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How much will your child cost?

Saving for your child: now and later

Although “How much does a child cost?” seems like a strange question, it’s a good idea to take such costs into account when planning your finances. That’s why we’ve put together an overview of the main costs. If you have some money left over at any given time, you can start saving for your child. That way, you can get them off to a flying start when they leave home, go to university or want to get their driving licence. If you’d rather save for a specific goal, such as university, you can never start too soon. Be sure to start making a plan in good time, which is something we can help you with.


Average costs for a child

A calculation by Statistics Netherlands gives a good picture. According to them, one child costs an average of 17% of your family’s income. This is taking into account holiday pay, child benefit and other allowances. Two children cost 26% of your total income, three children 33% and four children 40%. If you’d like to know whether you can still make ends meet when you have another child, request free personal budget advice from the Dutch National Institute for Family Finance Information (Nibud).

Costs for a child aged 0 to 4 years

When you have a baby, you’re faced with quite a lot of new costs. You need to buy nappies and a pram, for instance, and furnish the baby’s room. These costs are roughly as follows:

  • For the layette (clothes, baby care items and the baby's room), Nibud estimates an amount of €688.10.
  • Parents spend an average of €516 on a new pram.
  • Nappies cost €36.50 a month on average.
  • Your energy and water bills will probably also go up by around €10 to €20 a month.
  • Food for a child up to age 3 costs just over €70 a month on average.

(Source: Nibud.nl)


If your child will be going to a childcare facility, make sure you do not to underestimate the costs. They’re relatively high and you’ll be paying them for quite a while. Sending two children to day care 3 days a week will set you back nearly €2000 a month. Luckily, you’ll get quite a significant amount back in the form of childcare benefit. The amount of this benefit will depend on factors such as your income, the number of hours of childcare and the hourly rate.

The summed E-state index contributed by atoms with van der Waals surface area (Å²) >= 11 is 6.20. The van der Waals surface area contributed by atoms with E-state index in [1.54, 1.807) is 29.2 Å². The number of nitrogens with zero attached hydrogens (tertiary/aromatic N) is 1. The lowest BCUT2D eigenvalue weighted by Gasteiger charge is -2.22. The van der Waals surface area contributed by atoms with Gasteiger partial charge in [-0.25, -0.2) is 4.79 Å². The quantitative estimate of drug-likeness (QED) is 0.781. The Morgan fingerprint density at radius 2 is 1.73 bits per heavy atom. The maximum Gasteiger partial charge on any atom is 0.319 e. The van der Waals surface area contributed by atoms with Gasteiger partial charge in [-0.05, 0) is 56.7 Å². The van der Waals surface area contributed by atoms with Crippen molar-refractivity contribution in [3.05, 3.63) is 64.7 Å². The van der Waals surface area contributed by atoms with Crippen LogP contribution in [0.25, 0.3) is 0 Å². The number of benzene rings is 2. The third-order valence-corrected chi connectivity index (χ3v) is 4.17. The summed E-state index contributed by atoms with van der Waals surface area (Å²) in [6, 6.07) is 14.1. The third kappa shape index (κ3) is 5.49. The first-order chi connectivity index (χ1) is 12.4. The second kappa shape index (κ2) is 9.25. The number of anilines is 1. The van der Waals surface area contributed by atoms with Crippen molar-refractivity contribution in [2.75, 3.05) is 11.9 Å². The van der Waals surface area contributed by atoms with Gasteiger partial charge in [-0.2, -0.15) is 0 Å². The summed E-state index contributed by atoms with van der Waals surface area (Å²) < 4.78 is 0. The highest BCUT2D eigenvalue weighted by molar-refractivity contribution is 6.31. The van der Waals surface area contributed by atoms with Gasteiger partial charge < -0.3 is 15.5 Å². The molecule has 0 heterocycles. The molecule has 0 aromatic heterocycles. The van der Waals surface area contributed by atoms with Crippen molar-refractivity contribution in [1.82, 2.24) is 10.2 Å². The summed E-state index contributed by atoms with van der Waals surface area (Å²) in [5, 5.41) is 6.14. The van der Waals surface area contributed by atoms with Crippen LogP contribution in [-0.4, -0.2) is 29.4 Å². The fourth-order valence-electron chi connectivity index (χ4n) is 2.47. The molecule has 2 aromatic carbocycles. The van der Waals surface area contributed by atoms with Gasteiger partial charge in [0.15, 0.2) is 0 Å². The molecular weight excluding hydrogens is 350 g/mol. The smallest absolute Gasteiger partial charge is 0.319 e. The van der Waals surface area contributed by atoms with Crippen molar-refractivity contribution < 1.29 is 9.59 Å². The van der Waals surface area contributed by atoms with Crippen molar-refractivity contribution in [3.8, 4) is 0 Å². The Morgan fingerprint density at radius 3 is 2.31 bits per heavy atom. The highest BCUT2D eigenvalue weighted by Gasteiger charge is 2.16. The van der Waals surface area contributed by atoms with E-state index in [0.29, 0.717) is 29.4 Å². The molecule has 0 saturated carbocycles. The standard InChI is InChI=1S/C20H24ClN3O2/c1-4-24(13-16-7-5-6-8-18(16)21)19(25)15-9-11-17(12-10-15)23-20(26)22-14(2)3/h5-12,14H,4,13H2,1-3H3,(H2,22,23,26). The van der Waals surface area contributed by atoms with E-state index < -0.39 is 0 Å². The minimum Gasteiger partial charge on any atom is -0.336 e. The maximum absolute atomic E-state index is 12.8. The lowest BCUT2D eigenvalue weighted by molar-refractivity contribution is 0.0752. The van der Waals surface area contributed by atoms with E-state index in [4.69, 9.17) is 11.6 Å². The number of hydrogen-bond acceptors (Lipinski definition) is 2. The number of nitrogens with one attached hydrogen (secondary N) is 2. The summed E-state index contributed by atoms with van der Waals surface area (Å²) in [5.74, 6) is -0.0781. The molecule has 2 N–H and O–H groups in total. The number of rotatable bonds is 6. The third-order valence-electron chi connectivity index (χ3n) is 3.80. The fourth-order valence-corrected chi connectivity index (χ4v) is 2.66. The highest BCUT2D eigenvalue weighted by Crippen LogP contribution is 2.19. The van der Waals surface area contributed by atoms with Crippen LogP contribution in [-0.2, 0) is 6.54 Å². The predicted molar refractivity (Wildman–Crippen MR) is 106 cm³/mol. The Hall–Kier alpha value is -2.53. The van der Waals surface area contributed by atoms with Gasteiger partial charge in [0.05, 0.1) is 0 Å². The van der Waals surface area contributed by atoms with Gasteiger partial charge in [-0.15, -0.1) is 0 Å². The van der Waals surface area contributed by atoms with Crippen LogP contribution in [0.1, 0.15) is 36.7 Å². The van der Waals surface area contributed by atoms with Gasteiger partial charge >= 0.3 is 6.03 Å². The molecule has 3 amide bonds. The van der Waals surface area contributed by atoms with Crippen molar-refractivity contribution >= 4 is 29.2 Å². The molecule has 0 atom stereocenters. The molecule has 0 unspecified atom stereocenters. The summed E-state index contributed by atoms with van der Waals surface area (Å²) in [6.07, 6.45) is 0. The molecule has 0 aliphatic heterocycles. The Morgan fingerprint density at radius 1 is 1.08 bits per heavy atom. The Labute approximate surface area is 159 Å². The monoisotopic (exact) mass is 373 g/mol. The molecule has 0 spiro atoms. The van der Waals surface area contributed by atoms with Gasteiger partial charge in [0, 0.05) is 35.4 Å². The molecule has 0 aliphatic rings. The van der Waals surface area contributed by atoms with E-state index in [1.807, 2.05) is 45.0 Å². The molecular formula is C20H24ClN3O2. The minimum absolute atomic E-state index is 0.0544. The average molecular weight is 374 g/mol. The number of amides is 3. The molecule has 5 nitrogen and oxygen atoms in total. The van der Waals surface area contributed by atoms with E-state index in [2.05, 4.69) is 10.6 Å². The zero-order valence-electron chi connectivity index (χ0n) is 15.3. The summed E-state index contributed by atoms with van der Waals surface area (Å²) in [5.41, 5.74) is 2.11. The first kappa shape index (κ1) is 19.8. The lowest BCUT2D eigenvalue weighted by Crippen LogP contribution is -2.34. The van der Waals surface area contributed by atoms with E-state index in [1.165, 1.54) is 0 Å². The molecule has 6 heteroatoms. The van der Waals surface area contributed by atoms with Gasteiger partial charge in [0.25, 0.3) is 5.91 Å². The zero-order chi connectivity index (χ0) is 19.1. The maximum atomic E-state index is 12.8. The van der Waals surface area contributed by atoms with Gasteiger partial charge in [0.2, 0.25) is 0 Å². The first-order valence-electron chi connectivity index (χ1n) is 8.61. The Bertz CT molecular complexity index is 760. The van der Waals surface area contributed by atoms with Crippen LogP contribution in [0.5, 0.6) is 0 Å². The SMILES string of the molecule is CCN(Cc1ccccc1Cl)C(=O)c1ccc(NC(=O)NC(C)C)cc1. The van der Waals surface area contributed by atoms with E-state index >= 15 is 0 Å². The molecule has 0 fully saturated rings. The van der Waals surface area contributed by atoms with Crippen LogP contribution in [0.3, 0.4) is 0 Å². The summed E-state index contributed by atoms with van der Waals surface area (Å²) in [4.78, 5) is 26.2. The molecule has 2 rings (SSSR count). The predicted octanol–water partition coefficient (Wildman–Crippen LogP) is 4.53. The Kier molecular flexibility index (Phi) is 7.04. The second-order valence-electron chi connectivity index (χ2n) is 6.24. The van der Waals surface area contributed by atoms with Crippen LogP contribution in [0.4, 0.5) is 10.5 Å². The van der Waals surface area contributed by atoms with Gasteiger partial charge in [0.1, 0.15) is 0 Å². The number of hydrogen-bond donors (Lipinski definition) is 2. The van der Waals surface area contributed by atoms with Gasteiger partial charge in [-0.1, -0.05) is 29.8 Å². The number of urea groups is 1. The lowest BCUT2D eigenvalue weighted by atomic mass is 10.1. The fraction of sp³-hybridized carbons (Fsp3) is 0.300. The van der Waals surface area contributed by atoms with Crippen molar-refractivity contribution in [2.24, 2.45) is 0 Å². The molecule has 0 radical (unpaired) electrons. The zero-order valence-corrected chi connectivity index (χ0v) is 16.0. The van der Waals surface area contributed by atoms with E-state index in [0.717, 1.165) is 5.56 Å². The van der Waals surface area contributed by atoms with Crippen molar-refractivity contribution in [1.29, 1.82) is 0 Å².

Costs for a child aged 4 to 12 years

By the time your child goes to school, your finances will probably have changed quite a bit. You’ll no longer be paying for nappies and your childcare costs (if applicable) will go down. Your costs will be roughly as follows:

  • Clothes: about €35 per month
  • Food: €128 a month*
  • Pocket money: from €0.50 (for a 5-year-old) to €2.30 (11-year-old) per week
  • School: voluntary parental contribution of €50 per year
  • Childcare: 1 afternoon a week including holidays, but excluding childcare benefit will set you back €180 per month

(*Source: Nibud.nl)

Costs for a child aged 12 to 18 years

When your child turns 12 or starts secondary school, your costs will change again. Your child will no longer need childcare, will probably have a mobile phone and might get a clothing allowance. On average, children get:

• Pocket money: from €15 (for a 12-year-old) to €30 (18-year-old) per week

• Clothing allowance: from €30 (for a 12-year-old) to €50 (18-year-old) per month

School costs vary from one school to another and consist of a voluntary parental contribution and costs for extra equipment, such as pens, dictionaries and possibly a laptop.

Saving for university or a driving licence

If you want to help your child out with tuition fees or the costs of getting a driving licence, it’s a good idea to start saving now. Alternatively, you can start investing to get the biggest return. Be sure to also read our blog on saving for university or a driving licence and gear your savings towards your child’s future.

If you’d rather get straight to work, put together a financial plan for your child’s studies now. 

Open a KidsFuture Savings Account

The sooner you start saving, the bigger your child's nest egg will be. Open a KidsFuture Savings Account (KinderToekomst Spaarrekening) and start today. It will make it that little bit easier for your child or grandchild to go to university, get a driving licence or find a place of their own.

A baby on the way

Having a baby is an exciting event! But there’s a lot you’ll need to take care of before the baby arrives, because the baby’s room, the midwife and maternity care won’t appear by magic. You’ll also need to take care of important financial matters, including after the birth.

Children and damage: are you covered?

Oops! Your child accidentally knocked over an expensive vase at your aunt’s house, or had a mishap at the babysitter’s place and broke something. Who is liable for the damage? You as the parent, or your child?